I have to admit that when our Finance Minister announced the new personal income tax slabs in Budget 2020, I felt like it was a very good initiative to reduce tax outgo of the middle class and thereby, increase their disposable incomes.

However, after having taken time to compare the new income tax slabs with the current ones, I believe that the new tax regime might not be such a great idea. We also crunched some numbers from our Opfin payroll management solution to check if taxpayers will be able to save tax under the new regime. Unfortunately, data shows they won’t.

This is the first of the three reasons why we believe that most taxpayers should continue with the current regime.

No decrease in income tax outgo

Razorpay acquired a payroll startup called Opfin last year, which helps startups and enterprises manage tax filing and compliance for their employees. We looked at the data of salaried employees on this platform, anonymously, of course, to compute their income tax liability under the current and new regimes.

Here’s what we found:

  • 78% of these employees will get taxed more by an average of Rs 25,000
  • 85% of employees with an annual income of less than Rs 10 lakh will have to pay higher taxes, averaging Rs 13,750
  • 60% of the people in the income range of Rs 10 lakh to Rs 20 lakh, will pay an average of Rs 47,677 more tax
  • Among those earning more than Rs 20 lakh, 58% will have to shell out an average Rs 89,208 more

These calculations were carried out on taxpayers earning different levels of incomes and availing different types of tax exemptions. We believe this sample set is an accurate representation of Indian taxpayers, and data shows that the new regime will make them pay substantially more taxes.

Tax computation will become complicated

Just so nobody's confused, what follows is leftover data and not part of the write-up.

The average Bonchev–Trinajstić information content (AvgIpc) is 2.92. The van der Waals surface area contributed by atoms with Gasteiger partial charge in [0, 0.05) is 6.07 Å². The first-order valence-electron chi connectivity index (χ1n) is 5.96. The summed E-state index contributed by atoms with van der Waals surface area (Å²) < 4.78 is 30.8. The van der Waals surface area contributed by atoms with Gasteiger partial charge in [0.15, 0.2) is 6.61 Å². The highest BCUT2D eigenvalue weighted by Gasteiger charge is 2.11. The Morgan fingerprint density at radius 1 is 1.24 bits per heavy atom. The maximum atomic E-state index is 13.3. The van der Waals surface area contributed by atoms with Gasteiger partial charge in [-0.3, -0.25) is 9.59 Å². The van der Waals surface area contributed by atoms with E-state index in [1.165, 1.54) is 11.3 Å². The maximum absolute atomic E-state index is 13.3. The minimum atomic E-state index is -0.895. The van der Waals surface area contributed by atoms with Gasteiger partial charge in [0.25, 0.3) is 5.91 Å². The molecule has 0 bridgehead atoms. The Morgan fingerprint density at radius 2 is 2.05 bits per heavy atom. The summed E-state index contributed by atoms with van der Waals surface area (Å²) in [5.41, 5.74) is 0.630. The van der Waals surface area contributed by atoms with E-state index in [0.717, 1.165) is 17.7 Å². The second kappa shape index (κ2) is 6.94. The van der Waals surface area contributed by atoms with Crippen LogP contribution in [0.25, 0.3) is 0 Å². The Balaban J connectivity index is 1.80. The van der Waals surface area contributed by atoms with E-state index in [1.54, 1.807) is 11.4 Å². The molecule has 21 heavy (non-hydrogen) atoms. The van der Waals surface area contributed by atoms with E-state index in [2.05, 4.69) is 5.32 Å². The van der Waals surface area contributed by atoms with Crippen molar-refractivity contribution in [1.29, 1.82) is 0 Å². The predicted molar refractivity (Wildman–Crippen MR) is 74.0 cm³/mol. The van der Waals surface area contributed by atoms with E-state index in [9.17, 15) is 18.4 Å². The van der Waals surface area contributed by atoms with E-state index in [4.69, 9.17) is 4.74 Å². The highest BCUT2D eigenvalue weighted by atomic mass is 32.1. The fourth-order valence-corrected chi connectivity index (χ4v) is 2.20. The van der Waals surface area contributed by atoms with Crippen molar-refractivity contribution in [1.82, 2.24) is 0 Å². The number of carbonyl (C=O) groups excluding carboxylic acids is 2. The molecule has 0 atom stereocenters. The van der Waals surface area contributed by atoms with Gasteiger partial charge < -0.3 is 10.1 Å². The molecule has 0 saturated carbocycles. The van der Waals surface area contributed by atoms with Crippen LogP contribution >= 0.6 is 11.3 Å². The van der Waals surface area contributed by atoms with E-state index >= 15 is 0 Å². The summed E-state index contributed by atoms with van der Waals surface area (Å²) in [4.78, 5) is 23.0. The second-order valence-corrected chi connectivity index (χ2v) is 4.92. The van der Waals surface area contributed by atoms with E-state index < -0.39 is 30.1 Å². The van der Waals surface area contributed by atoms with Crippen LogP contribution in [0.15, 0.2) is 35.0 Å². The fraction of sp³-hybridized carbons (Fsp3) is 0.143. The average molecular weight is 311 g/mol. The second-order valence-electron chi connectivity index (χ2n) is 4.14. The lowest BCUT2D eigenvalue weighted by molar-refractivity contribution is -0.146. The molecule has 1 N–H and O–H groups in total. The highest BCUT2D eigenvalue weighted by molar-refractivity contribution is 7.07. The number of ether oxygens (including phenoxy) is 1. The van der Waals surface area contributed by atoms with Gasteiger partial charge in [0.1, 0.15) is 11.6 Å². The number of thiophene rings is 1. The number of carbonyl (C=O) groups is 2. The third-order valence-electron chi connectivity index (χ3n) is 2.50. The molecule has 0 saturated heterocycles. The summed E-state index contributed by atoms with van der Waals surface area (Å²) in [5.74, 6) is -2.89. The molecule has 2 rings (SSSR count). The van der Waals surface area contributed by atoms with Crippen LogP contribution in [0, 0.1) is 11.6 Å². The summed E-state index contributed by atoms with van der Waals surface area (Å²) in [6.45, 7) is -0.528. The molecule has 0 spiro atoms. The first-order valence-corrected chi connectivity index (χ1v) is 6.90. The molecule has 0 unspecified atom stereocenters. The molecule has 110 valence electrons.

In her Budget speech, Nirmala Sitharaman mentioned that the new income tax regime has been introduced to ease the process of income tax filing for individual taxpayers. However, it seems like the new regime will only further complicate things.

Firstly, the current regime has 4 income tax slabs, while the new regime will have 7. This itself will require a higher number of calculations. Taxpayers will also need to compute their tax outgo in the current as well as new regimes to determine which one to select at the time of filing tax returns.

I don’t see how this will make tax computation any easier. Income tax filing is anyway something that taxpayers dread because of the various slabs, exemptions and forms involved in the process. Instead of incentivizing more people to file tax returns, the new regime might just end up deterring them. CAs will be happy, though.

Long-term savings will get discouraged 

Young India doesn’t save. Definitely not as much as it should. In fact, the younger generation is borrowing more than it can afford to pay back. Data shows that household borrowing is at an all-time high, while household savings are going in the opposite direction.

At a time when the government should promote long-term savings, it is discouraging taxpayers by giving them the option to forgo tax saving exemptions under the new regime. By design, tax saving investments encourage long-term investing because of the lock-in periods they come with. Taxpayers can also diversify their portfolio by using different tax-saving investments like ELSS funds, PPF, NPS, etc.

The forced nature of investing and staying invested through tax-saving investments is actually good for taxpayers over the long-term. But under the new regime, taxpayers won’t be incentivised to make tax-saving investments because they can’t avail exemptions. This will only hurt their long-term financial health.

Overall, we believe that the government needs to rethink the new income tax regime. With the economy doing poorly, it makes sense to increase disposable incomes. But that shouldn’t come at the cost of a decrease in long-term savings.

A version of this article was first published in YourStory.

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Saurin Parikh
Author

Saurin heads Content at Razorpay. He's a fintech enthusiast who enjoys long walks. He says he's a "cool dad" but those are just his words, his son has refused to comment. He writes primarily on finance & marketing.

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